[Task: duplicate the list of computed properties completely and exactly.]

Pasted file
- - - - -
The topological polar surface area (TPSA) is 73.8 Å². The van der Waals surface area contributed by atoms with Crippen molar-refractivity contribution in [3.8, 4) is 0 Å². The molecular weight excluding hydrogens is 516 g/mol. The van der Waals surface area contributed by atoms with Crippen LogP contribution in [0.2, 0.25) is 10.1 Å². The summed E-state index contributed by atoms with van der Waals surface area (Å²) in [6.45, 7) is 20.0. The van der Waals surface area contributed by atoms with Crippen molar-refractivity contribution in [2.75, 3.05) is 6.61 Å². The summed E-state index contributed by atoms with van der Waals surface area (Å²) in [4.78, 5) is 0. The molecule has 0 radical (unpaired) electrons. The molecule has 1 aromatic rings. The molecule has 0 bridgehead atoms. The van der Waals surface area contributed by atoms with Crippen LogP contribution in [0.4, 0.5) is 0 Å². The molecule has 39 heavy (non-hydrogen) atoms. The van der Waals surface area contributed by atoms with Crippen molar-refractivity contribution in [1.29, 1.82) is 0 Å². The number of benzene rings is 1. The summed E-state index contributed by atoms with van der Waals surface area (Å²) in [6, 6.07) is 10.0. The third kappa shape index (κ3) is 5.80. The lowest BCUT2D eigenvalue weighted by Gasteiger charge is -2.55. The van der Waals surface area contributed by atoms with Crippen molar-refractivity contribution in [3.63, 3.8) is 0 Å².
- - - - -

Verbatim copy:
The topological polar surface area (TPSA) is 73.8 Å². The van der Waals surface area contributed by atoms with Crippen molar-refractivity contribution in [3.8, 4) is 0 Å². The molecular weight excluding hydrogens is 516 g/mol. The van der Waals surface area contributed by atoms with Crippen LogP contribution in [0.2, 0.25) is 10.1 Å². The summed E-state index contributed by atoms with van der Waals surface area (Å²) in [6.45, 7) is 20.0. The van der Waals surface area contributed by atoms with Crippen molar-refractivity contribution in [2.75, 3.05) is 6.61 Å². The summed E-state index contributed by atoms with van der Waals surface area (Å²) in [4.78, 5) is 0. The molecule has 0 radical (unpaired) electrons. The molecule has 1 aromatic rings. The molecule has 0 bridgehead atoms. The van der Waals surface area contributed by atoms with Crippen LogP contribution in [0.4, 0.5) is 0 Å². The molecule has 39 heavy (non-hydrogen) atoms. The van der Waals surface area contributed by atoms with Crippen molar-refractivity contribution in [1.29, 1.82) is 0 Å². The number of benzene rings is 1. The summed E-state index contributed by atoms with van der Waals surface area (Å²) in [6, 6.07) is 10.0. The third kappa shape index (κ3) is 5.80. The lowest BCUT2D eigenvalue weighted by Gasteiger charge is -2.55. The van der Waals surface area contributed by atoms with Crippen molar-refractivity contribution in [3.63, 3.8) is 0 Å².